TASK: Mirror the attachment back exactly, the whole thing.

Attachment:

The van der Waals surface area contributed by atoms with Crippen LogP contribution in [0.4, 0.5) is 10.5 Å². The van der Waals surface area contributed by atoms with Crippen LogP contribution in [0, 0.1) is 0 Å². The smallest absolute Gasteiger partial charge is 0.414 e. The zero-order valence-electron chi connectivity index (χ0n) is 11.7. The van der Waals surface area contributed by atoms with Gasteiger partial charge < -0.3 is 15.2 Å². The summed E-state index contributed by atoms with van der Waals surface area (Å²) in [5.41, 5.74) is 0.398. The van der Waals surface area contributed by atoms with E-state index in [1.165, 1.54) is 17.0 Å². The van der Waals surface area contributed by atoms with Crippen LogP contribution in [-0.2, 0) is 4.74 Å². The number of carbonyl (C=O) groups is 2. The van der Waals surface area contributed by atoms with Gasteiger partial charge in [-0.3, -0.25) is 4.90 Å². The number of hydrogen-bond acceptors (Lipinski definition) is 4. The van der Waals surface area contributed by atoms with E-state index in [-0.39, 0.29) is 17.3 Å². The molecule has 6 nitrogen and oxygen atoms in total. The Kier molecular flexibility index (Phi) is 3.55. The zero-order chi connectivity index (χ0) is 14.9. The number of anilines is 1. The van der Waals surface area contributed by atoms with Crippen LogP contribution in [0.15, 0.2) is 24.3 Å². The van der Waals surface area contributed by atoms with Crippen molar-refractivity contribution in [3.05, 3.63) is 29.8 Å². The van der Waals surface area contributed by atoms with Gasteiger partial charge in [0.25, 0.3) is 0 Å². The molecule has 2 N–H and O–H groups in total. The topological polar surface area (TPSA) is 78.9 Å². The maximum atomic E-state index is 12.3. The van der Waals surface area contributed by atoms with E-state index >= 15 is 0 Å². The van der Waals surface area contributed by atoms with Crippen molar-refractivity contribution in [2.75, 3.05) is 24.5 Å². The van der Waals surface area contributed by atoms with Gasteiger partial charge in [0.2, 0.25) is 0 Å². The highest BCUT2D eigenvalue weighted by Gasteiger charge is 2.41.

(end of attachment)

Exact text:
The van der Waals surface area contributed by atoms with Crippen LogP contribution in [0.4, 0.5) is 10.5 Å². The van der Waals surface area contributed by atoms with Crippen LogP contribution in [0, 0.1) is 0 Å². The smallest absolute Gasteiger partial charge is 0.414 e. The zero-order valence-electron chi connectivity index (χ0n) is 11.7. The van der Waals surface area contributed by atoms with Gasteiger partial charge < -0.3 is 15.2 Å². The summed E-state index contributed by atoms with van der Waals surface area (Å²) in [5.41, 5.74) is 0.398. The van der Waals surface area contributed by atoms with E-state index in [1.165, 1.54) is 17.0 Å². The van der Waals surface area contributed by atoms with Crippen LogP contribution in [-0.2, 0) is 4.74 Å². The number of carbonyl (C=O) groups is 2. The van der Waals surface area contributed by atoms with Gasteiger partial charge in [-0.3, -0.25) is 4.90 Å². The number of hydrogen-bond acceptors (Lipinski definition) is 4. The van der Waals surface area contributed by atoms with E-state index in [-0.39, 0.29) is 17.3 Å². The molecule has 6 nitrogen and oxygen atoms in total. The Kier molecular flexibility index (Phi) is 3.55. The zero-order chi connectivity index (χ0) is 14.9. The number of anilines is 1. The van der Waals surface area contributed by atoms with Crippen LogP contribution in [0.15, 0.2) is 24.3 Å². The van der Waals surface area contributed by atoms with Crippen molar-refractivity contribution in [3.05, 3.63) is 29.8 Å². The van der Waals surface area contributed by atoms with Gasteiger partial charge in [0.25, 0.3) is 0 Å². The molecule has 2 N–H and O–H groups in total. The topological polar surface area (TPSA) is 78.9 Å². The maximum atomic E-state index is 12.3. The van der Waals surface area contributed by atoms with E-state index >= 15 is 0 Å². The van der Waals surface area contributed by atoms with Crippen molar-refractivity contribution in [2.75, 3.05) is 24.5 Å². The van der Waals surface area contributed by atoms with Gasteiger partial charge in [0.2, 0.25) is 0 Å². The highest BCUT2D eigenvalue weighted by Gasteiger charge is 2.41.